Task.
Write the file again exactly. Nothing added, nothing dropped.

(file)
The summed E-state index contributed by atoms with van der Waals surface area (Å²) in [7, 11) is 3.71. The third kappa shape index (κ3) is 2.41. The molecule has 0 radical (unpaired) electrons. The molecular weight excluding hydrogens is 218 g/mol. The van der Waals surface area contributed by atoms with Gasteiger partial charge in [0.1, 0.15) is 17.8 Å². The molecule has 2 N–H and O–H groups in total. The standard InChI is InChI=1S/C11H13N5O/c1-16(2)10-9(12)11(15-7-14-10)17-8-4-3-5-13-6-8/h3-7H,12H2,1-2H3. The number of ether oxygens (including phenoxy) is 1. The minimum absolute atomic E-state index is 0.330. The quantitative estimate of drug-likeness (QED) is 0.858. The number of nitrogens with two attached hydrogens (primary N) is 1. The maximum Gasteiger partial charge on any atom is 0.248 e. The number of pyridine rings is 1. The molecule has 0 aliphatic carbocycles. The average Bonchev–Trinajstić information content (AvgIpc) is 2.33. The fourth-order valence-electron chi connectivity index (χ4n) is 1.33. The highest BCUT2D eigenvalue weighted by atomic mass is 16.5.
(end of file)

The summed E-state index contributed by atoms with van der Waals surface area (Å²) in [7, 11) is 3.71. The third kappa shape index (κ3) is 2.41. The molecule has 0 radical (unpaired) electrons. The molecular weight excluding hydrogens is 218 g/mol. The van der Waals surface area contributed by atoms with Gasteiger partial charge in [0.1, 0.15) is 17.8 Å². The molecule has 2 N–H and O–H groups in total. The standard InChI is InChI=1S/C11H13N5O/c1-16(2)10-9(12)11(15-7-14-10)17-8-4-3-5-13-6-8/h3-7H,12H2,1-2H3. The number of ether oxygens (including phenoxy) is 1. The minimum absolute atomic E-state index is 0.330. The quantitative estimate of drug-likeness (QED) is 0.858. The number of nitrogens with two attached hydrogens (primary N) is 1. The maximum Gasteiger partial charge on any atom is 0.248 e. The number of pyridine rings is 1. The molecule has 0 aliphatic carbocycles. The average Bonchev–Trinajstić information content (AvgIpc) is 2.33. The fourth-order valence-electron chi connectivity index (χ4n) is 1.33. The highest BCUT2D eigenvalue weighted by atomic mass is 16.5.